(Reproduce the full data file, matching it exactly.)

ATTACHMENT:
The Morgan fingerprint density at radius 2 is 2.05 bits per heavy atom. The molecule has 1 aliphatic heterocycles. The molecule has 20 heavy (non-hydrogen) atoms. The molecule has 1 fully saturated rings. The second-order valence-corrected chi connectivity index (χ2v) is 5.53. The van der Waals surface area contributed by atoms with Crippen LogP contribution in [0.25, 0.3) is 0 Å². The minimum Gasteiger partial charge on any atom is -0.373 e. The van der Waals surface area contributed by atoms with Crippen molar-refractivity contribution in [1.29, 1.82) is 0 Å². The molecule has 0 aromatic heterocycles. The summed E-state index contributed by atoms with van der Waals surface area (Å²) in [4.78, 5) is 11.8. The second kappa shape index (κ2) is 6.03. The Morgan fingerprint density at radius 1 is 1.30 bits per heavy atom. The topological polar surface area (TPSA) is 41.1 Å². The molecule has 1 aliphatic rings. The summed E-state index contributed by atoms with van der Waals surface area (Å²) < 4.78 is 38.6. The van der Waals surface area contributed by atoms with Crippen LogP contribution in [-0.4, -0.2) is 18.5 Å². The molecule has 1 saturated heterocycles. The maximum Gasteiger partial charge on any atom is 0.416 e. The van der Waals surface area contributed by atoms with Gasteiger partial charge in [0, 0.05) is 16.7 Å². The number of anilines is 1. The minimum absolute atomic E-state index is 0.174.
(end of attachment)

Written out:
The Morgan fingerprint density at radius 2 is 2.05 bits per heavy atom. The molecule has 1 aliphatic heterocycles. The molecule has 20 heavy (non-hydrogen) atoms. The molecule has 1 fully saturated rings. The second-order valence-corrected chi connectivity index (χ2v) is 5.53. The van der Waals surface area contributed by atoms with Crippen LogP contribution in [0.25, 0.3) is 0 Å². The minimum Gasteiger partial charge on any atom is -0.373 e. The van der Waals surface area contributed by atoms with Crippen molar-refractivity contribution in [1.29, 1.82) is 0 Å². The molecule has 0 aromatic heterocycles. The summed E-state index contributed by atoms with van der Waals surface area (Å²) in [4.78, 5) is 11.8. The second kappa shape index (κ2) is 6.03. The Morgan fingerprint density at radius 1 is 1.30 bits per heavy atom. The topological polar surface area (TPSA) is 41.1 Å². The molecule has 1 aliphatic rings. The summed E-state index contributed by atoms with van der Waals surface area (Å²) < 4.78 is 38.6. The van der Waals surface area contributed by atoms with Crippen LogP contribution in [-0.4, -0.2) is 18.5 Å². The molecule has 1 saturated heterocycles. The maximum Gasteiger partial charge on any atom is 0.416 e. The van der Waals surface area contributed by atoms with Gasteiger partial charge in [0, 0.05) is 16.7 Å². The number of anilines is 1. The minimum absolute atomic E-state index is 0.174.